Carpe Diem has never been my motto.
Trained as a journalist starting in the seventh grade, I somehow got it into my head that what mattered most was the immediate looming deadline. Thus, I became one of those people who worked best under deadline pressure. In college, I wrote 20-page research papers overnight on typewriters (yes, I’m dating myself). Granted, I had already obtained the research materials in advance, but I did not put anything together until those last 12 hours before class.
Some people would simply call my style “working best under deadline pressure,” while others, more clinically and diagnostically minded like to use the loaded term “procrastination.”
And yes, I’ve been accused of procrastinating on all sorts of things during my life—from school work to spring cleaning to the day’s dishes. But usually these tasks all got done in their own time.
So imagine my surprise at reading an article by Eric Jaffe in May/June issue of the Association for Psychological Science’s Observer detailing the latest research in the psychological science behind procrastination.
In the article, Jaffe (2013) states that procrastinators tend to have “higher levels of stress and lower levels of well-being.” He further says:
True procrastination is a complicated failure of self-regulation: experts define it as the voluntary delay of some important task that we intend to do, despite knowing that we’ll suffer as a result. A poor concept of time may exacerbate the problem, but an inability to manage emotions seems to be its very foundation.
The problem, Jaffe says, has nothing to do with time management but rather everything to do with what the researchers call a gap between intention and action. Jaffe quotes one researcher, Timothy Pychyl of Carleton University, in Canada, who says, “You know what you ought to do and you’re not able to bring yourself to do it.”
Earlier studies, which emphasized the role of time management issues, seem to now be superseded by a more complex view that also considers this role of emotions. Jaffe reports that Pychyl, for example, gave 45 students a pager and tracked them for five days leading up to an important deadline. The pager beeped eight times a day, at which point the students reported their level of procrastination and their emotional state. Pychyl found that when the tasks became more challenging, students put them off in favor of more pleasurable activities, but also paid a price, reporting high levels of guilt. Jaffe says that Pychyl realized that the students who procrastinated “recognize the temporal harm in what they’re doing, but can’t overcome the emotional urge toward a diversion.”
Jaffe reported that another researcher, Fuschia Sirois, of Bishop’s University in Canada, noted the harm that comes to the procrastinator’s “future self.” She says:
The future self becomes the beast of burden for procrastination. … We’re trying to regulate our current mood and thinking our future self will be in a better state. They’ll be better able to handle feelings of insecurity or frustration with the task. That somehow we’ll develop these miraculous coping skills to deal with these emotions that we just can’t deal with right now.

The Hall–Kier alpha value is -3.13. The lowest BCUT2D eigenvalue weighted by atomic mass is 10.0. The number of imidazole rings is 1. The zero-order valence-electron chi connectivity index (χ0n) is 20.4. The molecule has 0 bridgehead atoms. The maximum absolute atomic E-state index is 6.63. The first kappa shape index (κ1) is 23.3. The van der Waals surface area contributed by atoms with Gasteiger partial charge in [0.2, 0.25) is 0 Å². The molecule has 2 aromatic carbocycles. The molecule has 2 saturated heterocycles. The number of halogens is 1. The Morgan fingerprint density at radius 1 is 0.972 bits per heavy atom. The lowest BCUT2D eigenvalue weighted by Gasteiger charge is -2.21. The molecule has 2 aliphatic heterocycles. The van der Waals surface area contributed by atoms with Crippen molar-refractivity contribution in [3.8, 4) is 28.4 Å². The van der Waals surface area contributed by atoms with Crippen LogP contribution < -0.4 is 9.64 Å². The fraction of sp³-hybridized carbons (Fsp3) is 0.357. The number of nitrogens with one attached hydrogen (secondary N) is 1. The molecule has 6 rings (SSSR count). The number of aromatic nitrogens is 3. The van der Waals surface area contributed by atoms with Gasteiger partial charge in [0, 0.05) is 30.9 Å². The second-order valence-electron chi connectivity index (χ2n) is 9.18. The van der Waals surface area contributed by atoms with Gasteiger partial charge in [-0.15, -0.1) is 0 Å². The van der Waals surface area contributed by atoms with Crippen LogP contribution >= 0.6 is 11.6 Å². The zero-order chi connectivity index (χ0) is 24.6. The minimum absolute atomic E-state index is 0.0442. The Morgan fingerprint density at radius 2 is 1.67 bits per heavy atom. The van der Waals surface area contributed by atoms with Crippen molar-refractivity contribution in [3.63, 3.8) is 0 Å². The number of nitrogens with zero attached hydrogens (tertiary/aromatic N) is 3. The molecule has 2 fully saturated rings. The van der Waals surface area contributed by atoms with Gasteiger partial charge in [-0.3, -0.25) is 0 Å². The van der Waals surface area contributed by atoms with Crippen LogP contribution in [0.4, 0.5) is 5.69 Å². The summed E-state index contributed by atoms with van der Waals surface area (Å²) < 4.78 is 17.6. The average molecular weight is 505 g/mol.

This idea of procrastination becomes even more interesting when we look at it from an existential perspective of how it impacts the here-and-now—the present moments of our experience. Here, we have to restore some importance to the temporal issues in procrastination. Polt (1999) very succinctly explains Heidegger’s concept of everyday time:
In everydayness, Dasein is absorbed in its dealings with the ready-to-hand. It awaits the results of its dealings, retains its equipment and past situations by keeping track of them as necessary, and makes present its current situation by paying attention to what it is producing and achieving. … Our future and our past, then, are meaningful to us in everyday life because they are relevant to our current practical concerns. (p. 107)
From Heidegger’s point of view, the here-and-now is necessarily informed by the past and future, and this is clearly relevant in the case of procrastination. In my own personal experience, knowing that I could write a 20-page research paper overnight did not discourage me from doing it again—I retained the memory of those past situations when I could achieve these things in short amounts of time and counted on them working out again in the future. Thus, that became my modus operandi. Never mind the amount of stress that accompanied it each time—that would have been present regardless of how much time I spent.
Jaffe says that researchers generally conclude that procrastination is maladaptive. But would you say that it is maladaptive for all the journalists who must write on incredibly tight deadlines because of breaking news, no matter how much preparation they might do beforehand?
Ultimately, I think we must remember that we are all individuals with different, unique sets of experiences and learning styles. What is maladaptive for one person may be incredibly useful and productive for another. And what one may call procrastination may be another’s way of being in the world.
Jaffe says that at the end, Pychyl sees procrastination as wasting time as a most precious resource. But if the work eventually gets done, and one person chooses to have more pleasurable or simply other experiences in the process, isn’t that their right as humans to choose how to use their time? We all make have to make choices, even if we put off some of those choices until tomorrow.
Polt, R. (1999). Heidegger. London, UK: UCL Press.
— Sarah Kass